Astha has initiated and implemented several STEM focussed multicultural marketing campaigns in her career with programs and organisations such as FameLab, Soapbox Science, Sydney Science Festival, Spark Festival (Australia’s largest festival for entrepreneurship) and at iAccelerate (Australia’s largest University business incubator).

Astha led a nation-wide campaign in 2019 to raise awareness for Diversity in STEM with over 30 top scientists around Australia featured on the Australia’s Science Channel. With her particular interest in diversity & equity, Astha has served as the advisory board member at Multicultural NSW, Australian Football League, NSW. Continuing her passion for highlighting South-Asian talent in STEM, Astha was the STEM ambassador for the Australia India Business and Community Awards 2020-21.

Currently Astha serves as a mentor for commercial research at the CSIRO’s ON Accelerator and DStart programs. 

Elon Musk is right – we all owe so much to Indian talent! Australia also has Indian-born leaders

Parag Agrawal is the new CEO of Twitter

Twitter has got a new boss and he is an India-born American – Parag Agrawal. Tesla boss Elon Musk summed it up nicely when the billionaire and SpaceX founder said: “USA benefits greatly from Indian talent!” So does Australia.

Mr Agrawal, who joined Twitter in 2011 and rose through the ranks to become the firm’s chief technology officer, was on Tuesday announced as CEO after Jack Dorsey announced he was stepping down from the role.

According to Bloomberg, at 37 years of age, Mr Agrawal is the youngest person to run a company in the S&P 500.

Indian-American tech giant CEOs

Twitter — $35.1b — Parag Agrawal

Google (Alphabet) — $1.89t — Sundar Pichai

Microsoft — $2.48b — Satya Nadella

Adobe — $318.7b — Shantanu Narayen

IBM — $105b — Arvind Krishna

Palo Alto Networks — $54b — Nikesh Arora

Mr Agrawal earned a bachelor’s degree in computer science and engineering from the Indian Institute of Technology and a PhD in computer science from Stanford University.

Australia has diverse CEOs – but could do better

Some examples include Macquarie Group chief executive Shemara Wikramanayake, Stockland’s managing director and CEO Tarun Gupta, Orica’s managing director and CEO Sanjeev Gandhi, Link Group CEO Vivek Bhatia, Pact’s managing director and CEO Sanjay Dayal, Newcrest’s managing director and CEO Sandeep Biswas, and Cleanaway, which until January had Vik Bansal as its CEO.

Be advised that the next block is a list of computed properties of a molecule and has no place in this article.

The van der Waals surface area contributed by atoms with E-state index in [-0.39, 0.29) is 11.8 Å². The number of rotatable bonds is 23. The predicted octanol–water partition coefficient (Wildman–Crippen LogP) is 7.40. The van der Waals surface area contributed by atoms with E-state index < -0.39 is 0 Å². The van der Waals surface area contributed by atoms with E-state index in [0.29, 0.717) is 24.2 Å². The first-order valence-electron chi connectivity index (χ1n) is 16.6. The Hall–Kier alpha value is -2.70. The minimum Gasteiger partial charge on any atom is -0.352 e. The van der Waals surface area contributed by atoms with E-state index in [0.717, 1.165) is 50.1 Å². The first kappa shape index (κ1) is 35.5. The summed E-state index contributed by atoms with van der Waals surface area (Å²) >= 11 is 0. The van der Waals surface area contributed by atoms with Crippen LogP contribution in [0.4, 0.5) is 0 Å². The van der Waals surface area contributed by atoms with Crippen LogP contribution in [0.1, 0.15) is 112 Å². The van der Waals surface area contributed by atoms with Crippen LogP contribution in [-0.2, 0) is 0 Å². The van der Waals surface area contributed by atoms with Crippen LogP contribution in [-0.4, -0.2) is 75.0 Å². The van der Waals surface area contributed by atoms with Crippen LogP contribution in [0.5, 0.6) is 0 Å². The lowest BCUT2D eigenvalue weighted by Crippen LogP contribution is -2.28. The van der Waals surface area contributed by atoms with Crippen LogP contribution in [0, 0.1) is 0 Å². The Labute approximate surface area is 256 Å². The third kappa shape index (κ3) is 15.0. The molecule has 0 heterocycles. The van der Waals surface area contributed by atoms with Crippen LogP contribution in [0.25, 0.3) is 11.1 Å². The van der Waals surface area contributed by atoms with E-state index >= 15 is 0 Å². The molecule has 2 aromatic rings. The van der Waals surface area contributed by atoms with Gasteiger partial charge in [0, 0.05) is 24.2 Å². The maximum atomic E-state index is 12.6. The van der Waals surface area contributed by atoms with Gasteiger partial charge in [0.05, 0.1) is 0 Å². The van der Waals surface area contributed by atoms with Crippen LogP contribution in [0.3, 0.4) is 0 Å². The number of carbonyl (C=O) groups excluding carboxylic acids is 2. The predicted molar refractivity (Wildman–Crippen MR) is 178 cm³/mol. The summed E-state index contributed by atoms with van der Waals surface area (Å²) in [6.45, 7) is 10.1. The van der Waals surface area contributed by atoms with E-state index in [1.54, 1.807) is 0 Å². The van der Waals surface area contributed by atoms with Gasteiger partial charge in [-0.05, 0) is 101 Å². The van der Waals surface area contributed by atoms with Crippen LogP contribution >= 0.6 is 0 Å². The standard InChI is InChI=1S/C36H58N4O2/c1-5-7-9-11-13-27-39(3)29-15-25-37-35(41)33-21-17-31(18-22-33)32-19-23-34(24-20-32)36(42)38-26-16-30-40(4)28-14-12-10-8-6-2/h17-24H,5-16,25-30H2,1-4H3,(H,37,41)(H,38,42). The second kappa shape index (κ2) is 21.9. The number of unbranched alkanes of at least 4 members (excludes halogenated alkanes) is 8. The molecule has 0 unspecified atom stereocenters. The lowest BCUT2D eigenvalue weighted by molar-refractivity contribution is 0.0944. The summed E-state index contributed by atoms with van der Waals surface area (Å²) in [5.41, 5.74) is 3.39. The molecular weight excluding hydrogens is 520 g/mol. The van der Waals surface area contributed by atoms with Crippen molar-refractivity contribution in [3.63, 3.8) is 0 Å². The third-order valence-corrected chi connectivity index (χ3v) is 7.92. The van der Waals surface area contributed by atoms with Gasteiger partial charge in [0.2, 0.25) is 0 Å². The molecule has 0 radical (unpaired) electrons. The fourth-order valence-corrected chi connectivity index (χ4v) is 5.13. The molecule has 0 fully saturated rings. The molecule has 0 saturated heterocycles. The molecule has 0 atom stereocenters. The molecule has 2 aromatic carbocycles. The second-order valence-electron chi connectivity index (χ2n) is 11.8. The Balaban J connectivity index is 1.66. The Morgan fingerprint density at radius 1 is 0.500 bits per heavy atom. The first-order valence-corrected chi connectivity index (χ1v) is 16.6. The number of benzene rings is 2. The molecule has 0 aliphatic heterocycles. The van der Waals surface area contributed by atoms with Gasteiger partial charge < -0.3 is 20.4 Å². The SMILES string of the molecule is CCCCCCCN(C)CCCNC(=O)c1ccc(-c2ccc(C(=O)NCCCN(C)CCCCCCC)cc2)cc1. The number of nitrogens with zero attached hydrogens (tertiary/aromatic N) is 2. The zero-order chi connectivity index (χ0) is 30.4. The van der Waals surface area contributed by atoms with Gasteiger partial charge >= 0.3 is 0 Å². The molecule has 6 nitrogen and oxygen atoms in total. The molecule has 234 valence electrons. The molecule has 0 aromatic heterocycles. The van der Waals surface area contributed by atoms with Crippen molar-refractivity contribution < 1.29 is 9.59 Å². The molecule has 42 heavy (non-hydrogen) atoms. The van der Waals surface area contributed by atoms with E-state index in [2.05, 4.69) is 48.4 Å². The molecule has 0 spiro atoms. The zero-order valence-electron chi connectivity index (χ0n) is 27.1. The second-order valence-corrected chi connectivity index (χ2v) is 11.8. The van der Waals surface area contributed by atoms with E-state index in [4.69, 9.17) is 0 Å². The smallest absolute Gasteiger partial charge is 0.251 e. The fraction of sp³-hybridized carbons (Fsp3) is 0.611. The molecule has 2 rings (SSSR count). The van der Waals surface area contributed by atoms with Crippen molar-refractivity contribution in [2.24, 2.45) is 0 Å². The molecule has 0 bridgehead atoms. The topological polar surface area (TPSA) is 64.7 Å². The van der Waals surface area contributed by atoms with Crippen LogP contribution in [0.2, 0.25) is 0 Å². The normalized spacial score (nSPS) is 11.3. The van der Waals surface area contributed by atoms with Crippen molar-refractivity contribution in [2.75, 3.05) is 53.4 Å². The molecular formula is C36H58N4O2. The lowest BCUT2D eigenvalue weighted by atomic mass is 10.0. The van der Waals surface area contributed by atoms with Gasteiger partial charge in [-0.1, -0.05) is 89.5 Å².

Indians are among lots of reasons to love Melbourne

Melbourne’s Federation Square is the focus of the annual Diwali celebrations

Born here, I naturally love Melbourne.

But in my lifetime the city has been transformed via migration and especially by the increase in local Indians and students. It is now an exciting place – for example, in normal non-covid times, the city centre and Federation Square is taken over by Diwali celebrations.

India accounted for around 178,000 visitors to Victoria every year.

More than 67,000 international students were here before the COVID-19 outbreak in Australia – and now we can welcome them back!

We have the largest Indian population in Australia, with more than 209,000 Victorians reporting Indian heritage at the 2016 census. Since 2001 the number of Indian-born migrants in Melbourne has more than tripled.

Indians living in Melbourne love:

  • living in Melbourne’s suburbs with safe, accessible transport
  • local supermarkets, Indian grocery stores and restaurants
  • Melbourne’s festivals, museums and cultural events (including Diwali, Holi and more)
  • Victoria’s world-class education system
  • dining out in Melbourne’s renowned restaurants.

If you’re thinking about migrating to Australia from India, Melbourne could be the perfect home for you.

Melbourne has the 10th largest immigrant population among world metropolitan areas. In Greater Melbourne at the 2016 census, 37% of residents were born outside of Australia.

Qantas’ Melbourne-Delhi service starts will start on December 22 and operate four times a week year-round.

Just another reason we love Melbourne.

Launching your startup into India – my 5 key tips